To every thing there is a season,
and a time to every purpose under the heaven:
from Simple Abundance, A Daybook of Comfort and Joy,
by Sarah Ban Breathnach
“Once upon a time.
Up until this time.
For the time being.
Time and time again.
time’s mystery is difficult for most women to appreciate because we’ve so little of it. Although we’ve all been allotted twenty-four hours each day, it doesn’t seem to go very far. So if we experience anything a all, it’s dread, because we keep running out of time. Again and again. And it doesn’t matter what kind of time it is —Greenwich, daylight saving, standard, eastern, mountain, central or pacific. All that matters is we never seem to have enough of it.Which is why all women I know constantly feel time worn.
. . .
In order to know a semblance of serenity during the days of our lives, we also need to discover Time’s twin mature, which the ancient Greeks called chronos and kairos.
Chronos is clocks, deadlines, watches, calendars, agendas, planners, schedules, beepers. Chronos is time at here worst. Chronos keeps track. Chronos is a delusion of grandeur. Chronos is running the Marine Corps marathon in heels. In chronos we think only of ourselves. Chronos is the world’s time.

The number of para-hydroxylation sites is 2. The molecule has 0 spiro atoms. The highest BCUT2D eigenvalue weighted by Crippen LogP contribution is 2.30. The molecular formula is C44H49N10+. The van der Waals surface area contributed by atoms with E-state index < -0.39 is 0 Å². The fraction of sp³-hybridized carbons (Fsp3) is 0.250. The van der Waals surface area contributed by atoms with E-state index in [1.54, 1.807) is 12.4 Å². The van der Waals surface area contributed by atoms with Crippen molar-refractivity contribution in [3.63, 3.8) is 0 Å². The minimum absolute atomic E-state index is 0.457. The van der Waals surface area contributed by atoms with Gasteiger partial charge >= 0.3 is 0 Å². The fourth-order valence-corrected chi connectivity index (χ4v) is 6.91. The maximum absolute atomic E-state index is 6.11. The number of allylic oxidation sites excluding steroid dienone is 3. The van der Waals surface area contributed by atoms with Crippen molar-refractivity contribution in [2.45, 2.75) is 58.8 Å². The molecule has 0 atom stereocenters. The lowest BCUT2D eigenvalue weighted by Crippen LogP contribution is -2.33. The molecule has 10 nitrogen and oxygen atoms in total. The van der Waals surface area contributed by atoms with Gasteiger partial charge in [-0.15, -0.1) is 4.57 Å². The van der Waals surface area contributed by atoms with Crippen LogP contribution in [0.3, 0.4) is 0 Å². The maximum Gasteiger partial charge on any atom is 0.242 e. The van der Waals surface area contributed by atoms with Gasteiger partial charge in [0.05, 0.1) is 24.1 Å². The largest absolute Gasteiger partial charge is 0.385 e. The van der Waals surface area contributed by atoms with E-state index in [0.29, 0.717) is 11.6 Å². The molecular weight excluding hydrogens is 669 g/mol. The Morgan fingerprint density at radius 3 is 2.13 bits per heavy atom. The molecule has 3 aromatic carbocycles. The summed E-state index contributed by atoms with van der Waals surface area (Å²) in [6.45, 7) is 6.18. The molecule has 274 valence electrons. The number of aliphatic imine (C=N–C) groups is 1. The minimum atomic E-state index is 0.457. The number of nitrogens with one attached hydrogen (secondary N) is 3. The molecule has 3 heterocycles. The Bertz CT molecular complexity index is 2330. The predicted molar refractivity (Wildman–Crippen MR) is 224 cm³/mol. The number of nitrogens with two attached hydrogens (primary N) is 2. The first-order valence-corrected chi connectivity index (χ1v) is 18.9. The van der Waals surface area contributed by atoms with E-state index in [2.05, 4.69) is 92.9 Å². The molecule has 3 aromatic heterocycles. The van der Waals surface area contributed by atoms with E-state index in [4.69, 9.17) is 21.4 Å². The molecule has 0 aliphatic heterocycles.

Kairos is transcendence, infinity, reverence, joy, passion, loev, the Sacred. Kairos is intimacy with the Real. Kairos is time at her best. Kairos lets go. In kairos we escape the dungeon of self. Kairos is a Schubert waltz in nineteenth-century Vienna with your soul mate. Kairos is Spirit’s time.
We exist in chronos. We long for kairos. That’s our duality. Chronos requires speed so that it won’t be wasted. Kairos requires space so that it might be savored. We do in chronos. In kairos we’re allowed to be.
So how do we exchange chronos for kairos?
By slowing down.
By concentrating on one thing at a time.
By going about whatever we are doing as if it were the only thing worth doing at that moment.
By pretending we have all the time in the world, so that our subconscious will kick in and make it so.
By making time.
By taking time.
It only takes a moment to cross over from chronos into kairos, but it does take a moment. All that kairos asks in our willingness to stop running long enough to hear the music of the spheres.
Today, be willing to join in the dance.
Now you’re in kairos.”
With my prayers, desiring yours, Leslie